RESULTS


Pycnogenol cytotoxicity

The results of PYC cytotoxicity are given in Table 1 and Figure 1. PYC did not cause significant cytotoxic effects at the concentration range of 1.95-125 µM when compared to the negative control for 24 h and 48 h incubation; however, the cell viabilities were significantly decreased above 250 µM concentrations of PYC (p<0.05) (Table 1). The IC50 values of PYC were 261 µM and 213 µM for 24 h and 48 h, respectively (Figure 1).


Cisplatin cytotoxicity

The results of CIS cytotoxicity are given in Table 2 and Figure 2. CIS did not cause significant cytotoxic effects at the concentration range of 0.49-7.81 µM or at the concentration range of 0.49-3.91 µM when compared to the negative control for 24 h and 48 h, respectively; however, the cell viabilities were significantly decreased above 15.2 µM and 7.81 µM of CIS for 24 h and 48 h incubation, respectively (p<0.05) (Table 2). The IC50 values of CIS were 22.4 µM and 12.3 µM for 24 h and 48 h, respectively (Figure 2).


Effects of Pycnogenol on cisplatin cytotoxicity

The effects of PYC at the concentration range of 15.6-500 µM on CIS cytotoxicity in HeLa cells are shown in Figure 3 for 24 h and 48 h incubation. As shown in Figure 3a, at all studied concentrations (15.6-500 µM) PYC significantly decreased the IC50 value of CIS (20 µM, approximately) in a dose-dependent manner (1.53 fold, 1.84 fold, 1.87 fold, 1.94 fold, 2.28 fold, and 2.86 fold for 15.6 µM, 31.3 µM, 62.5 µM, 125 µM, 250 µM, and 500 µM, respectively, vs. the positive control) when compared to the negative control for 24 h incubation (p<0.05). As shown in Figure 3b, when compared to the negative control, PYC did not change the IC50 value of CIS (10 µM, approximately) at the concentration range of 15.6-125 µM for 48 h incubation; however, the IC50 value of CIS was significantly reduced at concentrations of 250 µM and 500 µM of PYC (1.11 fold and 1.57 fold for 250 µM and 500 µM, respectively, vs. the positive control) (p<0.05).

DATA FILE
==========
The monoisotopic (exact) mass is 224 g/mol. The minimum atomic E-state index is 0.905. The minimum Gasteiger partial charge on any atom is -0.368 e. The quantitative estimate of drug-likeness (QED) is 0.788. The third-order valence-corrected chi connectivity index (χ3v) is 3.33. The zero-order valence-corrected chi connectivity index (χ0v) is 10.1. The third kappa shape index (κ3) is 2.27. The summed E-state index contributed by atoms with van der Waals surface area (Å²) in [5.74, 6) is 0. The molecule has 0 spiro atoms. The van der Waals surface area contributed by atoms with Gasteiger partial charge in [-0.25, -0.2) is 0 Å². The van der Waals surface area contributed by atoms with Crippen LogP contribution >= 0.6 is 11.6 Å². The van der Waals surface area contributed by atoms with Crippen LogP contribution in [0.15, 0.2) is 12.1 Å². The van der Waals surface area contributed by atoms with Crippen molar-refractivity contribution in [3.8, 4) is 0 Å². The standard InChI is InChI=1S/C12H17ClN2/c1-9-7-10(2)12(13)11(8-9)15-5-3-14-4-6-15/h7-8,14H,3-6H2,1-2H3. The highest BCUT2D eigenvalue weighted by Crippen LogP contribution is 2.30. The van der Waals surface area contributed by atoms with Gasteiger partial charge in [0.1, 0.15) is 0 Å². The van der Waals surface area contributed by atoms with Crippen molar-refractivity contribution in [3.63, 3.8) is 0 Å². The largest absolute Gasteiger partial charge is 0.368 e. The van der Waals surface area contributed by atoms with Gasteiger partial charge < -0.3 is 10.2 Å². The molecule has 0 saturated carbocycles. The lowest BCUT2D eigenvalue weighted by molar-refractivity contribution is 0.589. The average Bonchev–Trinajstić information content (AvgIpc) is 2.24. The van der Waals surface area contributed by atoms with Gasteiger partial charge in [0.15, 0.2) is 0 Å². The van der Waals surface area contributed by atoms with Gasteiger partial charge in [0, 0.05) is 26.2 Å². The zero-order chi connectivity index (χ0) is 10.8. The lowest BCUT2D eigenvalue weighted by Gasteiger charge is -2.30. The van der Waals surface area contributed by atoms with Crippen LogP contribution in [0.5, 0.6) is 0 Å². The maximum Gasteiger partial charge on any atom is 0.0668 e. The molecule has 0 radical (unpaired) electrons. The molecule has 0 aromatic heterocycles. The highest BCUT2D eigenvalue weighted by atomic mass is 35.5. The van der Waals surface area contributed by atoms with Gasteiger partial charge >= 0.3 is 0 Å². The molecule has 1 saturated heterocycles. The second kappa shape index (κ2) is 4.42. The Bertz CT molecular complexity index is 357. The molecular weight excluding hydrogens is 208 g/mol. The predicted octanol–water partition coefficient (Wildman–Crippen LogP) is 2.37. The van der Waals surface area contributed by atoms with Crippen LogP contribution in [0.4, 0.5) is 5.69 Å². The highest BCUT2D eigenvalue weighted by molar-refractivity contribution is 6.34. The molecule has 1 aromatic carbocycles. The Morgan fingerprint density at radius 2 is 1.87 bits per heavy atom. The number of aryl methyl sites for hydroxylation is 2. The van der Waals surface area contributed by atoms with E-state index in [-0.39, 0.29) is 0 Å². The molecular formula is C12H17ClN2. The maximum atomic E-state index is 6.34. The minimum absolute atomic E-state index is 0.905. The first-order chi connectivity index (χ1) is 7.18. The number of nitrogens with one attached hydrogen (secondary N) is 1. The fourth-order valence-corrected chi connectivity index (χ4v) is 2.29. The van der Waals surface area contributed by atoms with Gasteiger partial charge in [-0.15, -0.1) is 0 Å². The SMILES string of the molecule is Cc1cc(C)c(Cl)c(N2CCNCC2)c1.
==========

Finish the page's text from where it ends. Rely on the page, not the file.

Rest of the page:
Effect of pycnogenol on DNA damage

The results of genotoxicity and antigenotoxicity of PYC at noncytotoxic doses (10 µM, 25 µM, 50 µM, and 100 µM) in HeLa cells using the comet assay were evaluated. DNA damage, expressed as DNA tail intensity in the HeLa cells, is shown in Figure 4. We observed that PYC did not significantly increase DNA damage at all studied concentrations when compared to the negative control (p>0.05). In addition, PYC significantly decreased the DNA damage induced by H2O2 (50 µM) in a dose-dependent manner at all studied concentrations (10 µM=36.6%; 25 µM=36.7%; 50 µM= 40.1%; 75 µM=50.8%; 100 µM=58.6%) when compared to the positive control (p<0.05).


DISCUSSION